The show must go on.
Everybody knows that.
But what about during a global pandemic?
Over the last few weeks, as the spread of coronavirus in the U.S. has intensified drastically, all inessential workplaces began shutting their doors. It’s a code-red catastrophe that’s made folks across all industries reexamine what “essential” even means. Medicine, of course, is essential. Mail delivery is essential. Groceries are essential.
Kibitzing on TV with Miley Cyrus? Maybe not.
The Tonight Show with Jimmy Fallon: At Home Edition got up and running early into this mess, though, so that viewers might be comforted by seeing the inessential carry on with continuity.
“When you look at it compared to the people who are saving lives, it’s like, ‘What are we doing?'” says Gavin Purcell, who is the showrunnner at the Tonight Show. “But we just hope we can bring some entertainment and joy into people’s lives, too, and let them have a chance to take a breath. It’s kind of relentless right now and being able to enjoy something is important.”
Television is now inundated with late-night hosts literally phoning it in. (Or, more accurately, Zooming it in.) Everyone from The Late Show with Stephen Colbert to Showtime’s Desus and Mero has a quarantine version of their show on the air. There was no blueprint for TV producers on how to proceed during this once-in-a-century crisis. Each of them had to figure out what to do independently.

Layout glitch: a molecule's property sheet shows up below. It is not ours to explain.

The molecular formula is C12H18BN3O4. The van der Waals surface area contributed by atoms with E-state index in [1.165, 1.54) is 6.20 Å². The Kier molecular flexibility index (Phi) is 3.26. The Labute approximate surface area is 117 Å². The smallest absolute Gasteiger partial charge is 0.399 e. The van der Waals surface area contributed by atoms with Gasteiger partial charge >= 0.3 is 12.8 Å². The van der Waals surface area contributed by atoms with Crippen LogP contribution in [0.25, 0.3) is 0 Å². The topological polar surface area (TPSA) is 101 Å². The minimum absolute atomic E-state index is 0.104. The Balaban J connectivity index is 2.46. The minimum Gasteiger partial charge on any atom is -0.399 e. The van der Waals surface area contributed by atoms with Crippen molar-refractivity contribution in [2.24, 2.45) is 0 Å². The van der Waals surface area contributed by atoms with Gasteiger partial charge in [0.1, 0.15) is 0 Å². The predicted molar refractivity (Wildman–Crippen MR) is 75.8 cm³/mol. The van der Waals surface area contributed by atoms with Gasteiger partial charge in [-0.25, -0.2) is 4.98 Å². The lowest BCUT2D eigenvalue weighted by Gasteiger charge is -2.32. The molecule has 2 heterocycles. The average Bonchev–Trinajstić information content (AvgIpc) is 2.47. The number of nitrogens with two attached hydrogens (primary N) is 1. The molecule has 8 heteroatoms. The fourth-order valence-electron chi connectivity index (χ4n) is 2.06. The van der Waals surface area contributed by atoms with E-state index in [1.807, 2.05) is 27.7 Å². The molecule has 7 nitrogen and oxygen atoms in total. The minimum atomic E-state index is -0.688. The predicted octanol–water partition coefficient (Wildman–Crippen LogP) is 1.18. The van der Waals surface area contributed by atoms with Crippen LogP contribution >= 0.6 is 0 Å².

Purcell and the rest of the Tonight Show team had been aware of the developing situation as COVID-19 first hit U.S. shores in late January. They spent a lot of time over the next five or six weeks discussing how to keep both the staff and the studio audience safe, as concerns mounted in tandem with confirmed cases—until the day they decided to do the show with no live audience.
“It was a weird day,” Purcell recalls of the episode that aired on Friday, March 13. “It was a day where everybody in the world, especially in America, was coming to grips with the intensity of what this was going to be. And then the narrative changed fast.”
As showrunner, Purcell had to assess the metastasizing fears of his staff. At one point, NBC sent in a crisis manager to assist with the logistics questions he couldn’t answer. Of course, the biggest question of all, especially after the network shut down the set the next day, was what the hell do we do now?
Purcell and the other producers started talking over the weekend about the possibility of continuing the show remotely. Fallon himself expressed interest as well, but there was no consensus yet on what continuing might look like or how to proceed.